Ransomware programs that encrypt user’s data in order to extract money are becoming more and more sophisticated.
Malware developers are enhancing their programs with new functionality including the ability to encrypt data offline. The new emerging variants of ransomware have not only targeted computers, smartphones and more recently smart devices such as TV’s, one variant called Chimera is specifically targeting the businesses user category. Professional IT Consultants are becoming increasingly alarmed at the rapid rate of change happening within the ransomware space as the variants are developing workarounds to overcome a lot of the constraints enabled in order to deliver its payload.
The business user category is highly concerned with protection and safety of their data and will most probably pay the ransom in order to get the information decrypted. Referring back to the Chimera variant, the malware not only permanently encrypts the data but also threatens the affected users to upload their data into the Internet unless they pay up.
“39% of enterprises were hit by ransomware last year … Of those, 40% paid the attackers in order to retrieve their data.” Ref:http://www.welivesecurity.com/2016/08/22/ransomware-pay-not-pay-2
“According to the Trend Micro figures unveiled at CloudSec London, the average ransom demanded is £540 ($722) - although the payment is usually requested in Bitcoin - with although 20 percent of organisations reported ransom demands of £1000 ($1338).” Ref:http://www.zdnet.com/article/two-thirds-of-companies-pay-ransomware-demands-but-not-everyone-gets-their-data-back
Another newly introduced malware program is CryptoWall 4.0 which encrypts file names with a randomly generated algorithm (using both letters and numbers). This is most probably done to further confuse the affected user that is stressed enough by not being able to reach their data. The software uses 2,048-bit RSA key to encrypt the data which is virtually impossible to decrypt. The developers have gone even further than deprive users of their data, they now send a congratulations note stating that the user has now joined the club and provides a detailed very well-written instruction of payment as well as an explanation what ransomware is and how it works.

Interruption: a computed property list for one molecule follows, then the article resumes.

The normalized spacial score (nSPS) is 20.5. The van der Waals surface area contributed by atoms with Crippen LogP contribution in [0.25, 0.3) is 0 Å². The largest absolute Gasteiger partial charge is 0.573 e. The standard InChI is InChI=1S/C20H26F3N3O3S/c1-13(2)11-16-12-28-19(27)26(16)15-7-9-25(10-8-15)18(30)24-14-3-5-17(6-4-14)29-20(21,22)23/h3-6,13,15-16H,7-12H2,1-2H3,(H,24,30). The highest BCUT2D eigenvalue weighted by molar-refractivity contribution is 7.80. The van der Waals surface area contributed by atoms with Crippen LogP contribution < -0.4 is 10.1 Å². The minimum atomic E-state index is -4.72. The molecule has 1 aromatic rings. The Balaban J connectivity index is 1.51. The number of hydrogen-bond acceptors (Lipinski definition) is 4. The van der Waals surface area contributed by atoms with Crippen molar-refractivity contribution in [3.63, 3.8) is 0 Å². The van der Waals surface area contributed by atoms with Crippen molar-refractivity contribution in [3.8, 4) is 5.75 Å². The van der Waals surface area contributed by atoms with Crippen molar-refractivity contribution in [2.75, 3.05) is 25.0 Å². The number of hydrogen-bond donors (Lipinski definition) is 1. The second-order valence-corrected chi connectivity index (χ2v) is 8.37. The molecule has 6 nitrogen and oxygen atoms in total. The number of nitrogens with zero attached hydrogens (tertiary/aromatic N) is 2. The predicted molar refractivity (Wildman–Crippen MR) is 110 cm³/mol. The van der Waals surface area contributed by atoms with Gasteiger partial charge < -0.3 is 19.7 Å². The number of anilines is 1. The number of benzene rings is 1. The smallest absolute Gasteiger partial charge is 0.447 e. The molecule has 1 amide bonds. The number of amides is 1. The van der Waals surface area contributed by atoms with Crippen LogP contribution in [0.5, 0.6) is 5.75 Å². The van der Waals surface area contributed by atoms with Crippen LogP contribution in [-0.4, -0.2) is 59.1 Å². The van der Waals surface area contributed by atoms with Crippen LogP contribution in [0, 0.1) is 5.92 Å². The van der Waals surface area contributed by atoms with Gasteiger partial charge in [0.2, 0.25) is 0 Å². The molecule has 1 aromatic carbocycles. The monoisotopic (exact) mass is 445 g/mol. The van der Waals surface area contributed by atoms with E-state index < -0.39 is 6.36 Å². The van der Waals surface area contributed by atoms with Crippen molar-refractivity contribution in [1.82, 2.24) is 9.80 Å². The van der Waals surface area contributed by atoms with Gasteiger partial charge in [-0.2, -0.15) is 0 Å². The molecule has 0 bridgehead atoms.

The instructions also warns users off trying to decrypt the data as it can be lost forever. CryptoWall 4.0 employs sophisticated methods that allow it to go undetected by many anti-viruses and/or firewall programs. At present the malware developers operate just like ordinary software developers; they keep renewing their products and services. The latest version of CryptoWall has caused an estimated loss of $18 million on part of businesses and individuals. Another report from American advised that the market suffered an estimated loss of $325 million thanks to CryptoWall 3.0.
At this point the IT industry sees Ransomware as a threat that will only increase over time and become more and more devious in its nature and operations.
Paying the ransom, however, is no guarantee that your data will be fully restored even if you do get a decryption key. There is always a chance for a program error that would make data decryption impossible. Without doubt it is a personal choice but it pays to keep in mind that paying the ransom is no guarantee of getting the information back.
“Two-thirds of companies pay ransomware demands: But not everyone gets their data back” –
Ref:http://www.zdnet.com/article/two-thirds-of-companies-pay-ransomware-demands-but-not-everyone-gets-their-data-back However, for people whose data is worth hundreds of thousands of dollars a $700 ransom might seem as an acceptable price to pay to get it back.